Great study. It is calling for a follow-up with neuronal recording, especially from mirror neurons in F5, to see whether neurons modulate their responses depending on observing intentional vs. accidental displays of reaching actions.
Minor comments : It would be interesting to dissociate the reward component of the task from the intention-direction component by placing the reward to the non targeted container.
1) Tamarins in the study were presented by the action in multiple trials and rewarded after each intentional grasp condition. This reward might have conditioned a preference toward the targeted container.
2) Moreover, the cue to the targeted container was more available from the reaching than from the hand flop trials. Therefore, reaching was a more reliable cue than a hand flop.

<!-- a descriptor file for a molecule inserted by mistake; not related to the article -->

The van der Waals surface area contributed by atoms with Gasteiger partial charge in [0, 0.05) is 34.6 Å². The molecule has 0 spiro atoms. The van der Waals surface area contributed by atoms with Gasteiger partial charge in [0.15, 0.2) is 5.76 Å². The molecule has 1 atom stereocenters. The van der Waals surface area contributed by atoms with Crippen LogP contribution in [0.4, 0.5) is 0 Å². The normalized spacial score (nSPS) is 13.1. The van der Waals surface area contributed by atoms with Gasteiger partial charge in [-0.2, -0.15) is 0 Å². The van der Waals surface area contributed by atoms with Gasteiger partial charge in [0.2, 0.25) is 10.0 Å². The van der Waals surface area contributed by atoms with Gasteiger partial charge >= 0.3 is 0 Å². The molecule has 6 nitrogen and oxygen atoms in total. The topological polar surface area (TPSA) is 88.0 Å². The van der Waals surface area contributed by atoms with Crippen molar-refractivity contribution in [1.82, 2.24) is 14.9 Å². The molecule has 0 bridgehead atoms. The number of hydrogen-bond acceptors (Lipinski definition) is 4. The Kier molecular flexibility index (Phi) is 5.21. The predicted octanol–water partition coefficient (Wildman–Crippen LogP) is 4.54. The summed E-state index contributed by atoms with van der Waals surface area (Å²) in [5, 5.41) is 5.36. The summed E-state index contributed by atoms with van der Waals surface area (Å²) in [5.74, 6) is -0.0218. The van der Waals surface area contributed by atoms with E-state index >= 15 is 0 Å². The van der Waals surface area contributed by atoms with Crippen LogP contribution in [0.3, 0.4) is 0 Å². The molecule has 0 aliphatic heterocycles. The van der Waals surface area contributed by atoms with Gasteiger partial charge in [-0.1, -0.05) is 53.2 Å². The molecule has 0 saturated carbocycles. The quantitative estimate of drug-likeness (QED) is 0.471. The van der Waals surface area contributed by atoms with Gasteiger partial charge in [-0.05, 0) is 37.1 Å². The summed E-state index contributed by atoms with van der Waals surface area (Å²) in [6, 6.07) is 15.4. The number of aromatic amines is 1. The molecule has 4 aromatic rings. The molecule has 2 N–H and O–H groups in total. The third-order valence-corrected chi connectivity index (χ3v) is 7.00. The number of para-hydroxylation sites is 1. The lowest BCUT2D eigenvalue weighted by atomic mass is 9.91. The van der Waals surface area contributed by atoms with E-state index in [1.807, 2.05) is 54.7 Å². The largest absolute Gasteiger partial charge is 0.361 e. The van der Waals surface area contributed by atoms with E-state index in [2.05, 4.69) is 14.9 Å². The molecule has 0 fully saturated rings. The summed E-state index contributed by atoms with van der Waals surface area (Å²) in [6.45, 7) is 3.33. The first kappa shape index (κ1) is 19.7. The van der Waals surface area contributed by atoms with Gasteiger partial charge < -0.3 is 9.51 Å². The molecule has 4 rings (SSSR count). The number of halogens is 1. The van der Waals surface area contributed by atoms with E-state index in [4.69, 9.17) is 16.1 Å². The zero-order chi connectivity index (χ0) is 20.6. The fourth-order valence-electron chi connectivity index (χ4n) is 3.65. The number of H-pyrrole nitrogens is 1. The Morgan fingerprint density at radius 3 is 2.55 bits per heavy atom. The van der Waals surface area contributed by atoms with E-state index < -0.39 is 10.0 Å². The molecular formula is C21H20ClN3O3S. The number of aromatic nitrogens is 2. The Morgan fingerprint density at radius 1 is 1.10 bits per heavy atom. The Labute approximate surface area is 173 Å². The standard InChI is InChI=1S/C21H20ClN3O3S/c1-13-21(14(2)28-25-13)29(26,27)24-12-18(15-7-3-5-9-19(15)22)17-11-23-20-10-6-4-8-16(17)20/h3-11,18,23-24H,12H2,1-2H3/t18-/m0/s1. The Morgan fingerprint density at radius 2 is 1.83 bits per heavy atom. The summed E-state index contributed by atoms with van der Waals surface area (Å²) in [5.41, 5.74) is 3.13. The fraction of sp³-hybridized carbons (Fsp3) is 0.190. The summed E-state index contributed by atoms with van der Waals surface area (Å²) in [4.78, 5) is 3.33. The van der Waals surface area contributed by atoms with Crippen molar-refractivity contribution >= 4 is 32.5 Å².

Interestingly, the main surprising findings, the existence of intentionality attribution and rational analysis in tamarins contradict with the major finding of the Herrmann-Tomasello study, which reported a significant advantage of human social cognition relative to nonhuman apes in theory-of-mind related tasks, like the one presented here.
It would be worth to rethink the possible adaptation of the Gergely experiment to monkeys and apes.
Conversely, it would be nice to replicate this study on 14 mo old babies.